“There were times when I would know that there were certain things I could not do, but I didn't really know why a lot of my complications from sickle cell didn't really come until I was a little bit older. After surviving a stroke at the age of 13, and then I had to stop having blood transfusions, that was the start of my journey living with an invisible illness, needing a hip replacement at the age of 25 and experiencing a number of other complications caused by sickle cell, I was motivated to make a change for the next generation."
“He spoke of his experience of living with a white family when he was little ( apparently it was quite common in the 70s for some immigrant families to send their children to live with white adopted families for a few years whilst they adjusted to UK life). A story that was also captured in his appearance on a Channel 4 News show in 2019, where it was stated that he spent most of his young age in a foster home. He also spoke on how he entered into the UK music industry, what it was like as a Nigerian man growing up in a time when it was not popular to be African.”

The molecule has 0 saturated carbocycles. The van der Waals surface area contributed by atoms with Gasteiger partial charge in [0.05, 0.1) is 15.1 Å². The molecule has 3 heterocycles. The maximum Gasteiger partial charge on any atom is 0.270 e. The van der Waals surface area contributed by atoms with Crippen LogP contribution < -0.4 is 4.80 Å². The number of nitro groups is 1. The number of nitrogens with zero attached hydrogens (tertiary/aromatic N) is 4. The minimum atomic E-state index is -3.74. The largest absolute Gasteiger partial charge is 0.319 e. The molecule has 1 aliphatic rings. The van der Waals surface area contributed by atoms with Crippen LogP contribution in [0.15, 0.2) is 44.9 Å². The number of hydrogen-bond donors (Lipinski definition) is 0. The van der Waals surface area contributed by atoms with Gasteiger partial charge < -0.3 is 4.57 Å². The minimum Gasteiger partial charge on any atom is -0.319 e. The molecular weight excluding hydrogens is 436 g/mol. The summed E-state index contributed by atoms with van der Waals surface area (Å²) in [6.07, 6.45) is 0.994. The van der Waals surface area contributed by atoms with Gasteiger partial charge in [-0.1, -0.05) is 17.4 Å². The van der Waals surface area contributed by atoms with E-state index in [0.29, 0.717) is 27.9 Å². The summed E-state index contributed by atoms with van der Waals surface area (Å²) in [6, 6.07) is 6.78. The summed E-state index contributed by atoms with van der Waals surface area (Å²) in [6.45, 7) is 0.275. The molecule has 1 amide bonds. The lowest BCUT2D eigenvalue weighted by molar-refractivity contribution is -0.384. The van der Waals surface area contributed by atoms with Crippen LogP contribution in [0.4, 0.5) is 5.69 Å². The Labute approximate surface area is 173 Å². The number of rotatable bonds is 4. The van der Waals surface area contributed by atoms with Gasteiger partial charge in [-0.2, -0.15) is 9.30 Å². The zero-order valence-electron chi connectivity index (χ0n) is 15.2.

Most of these professionals came over here in the UK looking for greener pastures. Some of them are their families breadwinners and only hope both here and at their country homes. Some of them died in active services not counted or valued as a bonafide citizen of this country - the UK, yet they died giving their all. We will remember them.